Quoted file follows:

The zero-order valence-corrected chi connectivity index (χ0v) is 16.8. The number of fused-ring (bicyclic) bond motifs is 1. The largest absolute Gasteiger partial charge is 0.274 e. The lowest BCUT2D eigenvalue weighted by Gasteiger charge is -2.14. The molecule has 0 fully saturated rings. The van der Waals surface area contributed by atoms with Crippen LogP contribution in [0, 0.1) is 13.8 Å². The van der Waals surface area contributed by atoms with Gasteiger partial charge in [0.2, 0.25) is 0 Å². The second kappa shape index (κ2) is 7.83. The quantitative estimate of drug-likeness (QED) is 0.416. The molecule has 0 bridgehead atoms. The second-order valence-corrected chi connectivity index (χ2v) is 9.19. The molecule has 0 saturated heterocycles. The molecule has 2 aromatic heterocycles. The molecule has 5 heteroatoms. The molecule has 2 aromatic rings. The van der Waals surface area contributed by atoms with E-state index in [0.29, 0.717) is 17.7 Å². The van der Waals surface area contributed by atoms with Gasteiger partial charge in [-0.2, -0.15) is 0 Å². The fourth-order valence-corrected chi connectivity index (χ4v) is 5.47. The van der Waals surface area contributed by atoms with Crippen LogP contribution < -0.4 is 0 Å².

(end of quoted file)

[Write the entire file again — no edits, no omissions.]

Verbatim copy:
The zero-order valence-corrected chi connectivity index (χ0v) is 16.8. The number of fused-ring (bicyclic) bond motifs is 1. The largest absolute Gasteiger partial charge is 0.274 e. The lowest BCUT2D eigenvalue weighted by Gasteiger charge is -2.14. The molecule has 0 fully saturated rings. The van der Waals surface area contributed by atoms with Crippen LogP contribution in [0, 0.1) is 13.8 Å². The van der Waals surface area contributed by atoms with Gasteiger partial charge in [0.2, 0.25) is 0 Å². The second kappa shape index (κ2) is 7.83. The quantitative estimate of drug-likeness (QED) is 0.416. The molecule has 0 bridgehead atoms. The second-order valence-corrected chi connectivity index (χ2v) is 9.19. The molecule has 0 saturated heterocycles. The molecule has 2 aromatic heterocycles. The molecule has 5 heteroatoms. The molecule has 2 aromatic rings. The van der Waals surface area contributed by atoms with E-state index in [0.29, 0.717) is 17.7 Å². The van der Waals surface area contributed by atoms with Gasteiger partial charge in [-0.2, -0.15) is 0 Å². The fourth-order valence-corrected chi connectivity index (χ4v) is 5.47. The van der Waals surface area contributed by atoms with Crippen LogP contribution < -0.4 is 0 Å².